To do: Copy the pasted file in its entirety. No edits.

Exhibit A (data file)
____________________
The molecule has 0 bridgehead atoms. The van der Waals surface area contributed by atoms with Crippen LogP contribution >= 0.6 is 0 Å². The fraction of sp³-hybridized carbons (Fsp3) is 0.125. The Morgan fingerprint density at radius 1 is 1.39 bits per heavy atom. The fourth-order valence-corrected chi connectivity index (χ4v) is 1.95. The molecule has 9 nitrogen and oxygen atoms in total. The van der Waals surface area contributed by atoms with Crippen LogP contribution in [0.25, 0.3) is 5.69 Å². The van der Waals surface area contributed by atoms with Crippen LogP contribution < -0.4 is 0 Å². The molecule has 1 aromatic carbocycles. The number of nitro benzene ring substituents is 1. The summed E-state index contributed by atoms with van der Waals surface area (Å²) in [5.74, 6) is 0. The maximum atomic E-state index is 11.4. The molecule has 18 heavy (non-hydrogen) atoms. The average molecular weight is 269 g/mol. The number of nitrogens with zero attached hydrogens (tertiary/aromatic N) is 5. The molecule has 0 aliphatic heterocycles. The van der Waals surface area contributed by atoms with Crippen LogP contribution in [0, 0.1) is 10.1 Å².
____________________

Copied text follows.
The molecule has 0 bridgehead atoms. The van der Waals surface area contributed by atoms with Crippen LogP contribution >= 0.6 is 0 Å². The fraction of sp³-hybridized carbons (Fsp3) is 0.125. The Morgan fingerprint density at radius 1 is 1.39 bits per heavy atom. The fourth-order valence-corrected chi connectivity index (χ4v) is 1.95. The molecule has 9 nitrogen and oxygen atoms in total. The van der Waals surface area contributed by atoms with Crippen LogP contribution in [0.25, 0.3) is 5.69 Å². The van der Waals surface area contributed by atoms with Crippen LogP contribution < -0.4 is 0 Å². The molecule has 1 aromatic carbocycles. The number of nitro benzene ring substituents is 1. The summed E-state index contributed by atoms with van der Waals surface area (Å²) in [5.74, 6) is 0. The maximum atomic E-state index is 11.4. The molecule has 18 heavy (non-hydrogen) atoms. The average molecular weight is 269 g/mol. The number of nitrogens with zero attached hydrogens (tertiary/aromatic N) is 5. The molecule has 0 aliphatic heterocycles. The van der Waals surface area contributed by atoms with Crippen LogP contribution in [0, 0.1) is 10.1 Å².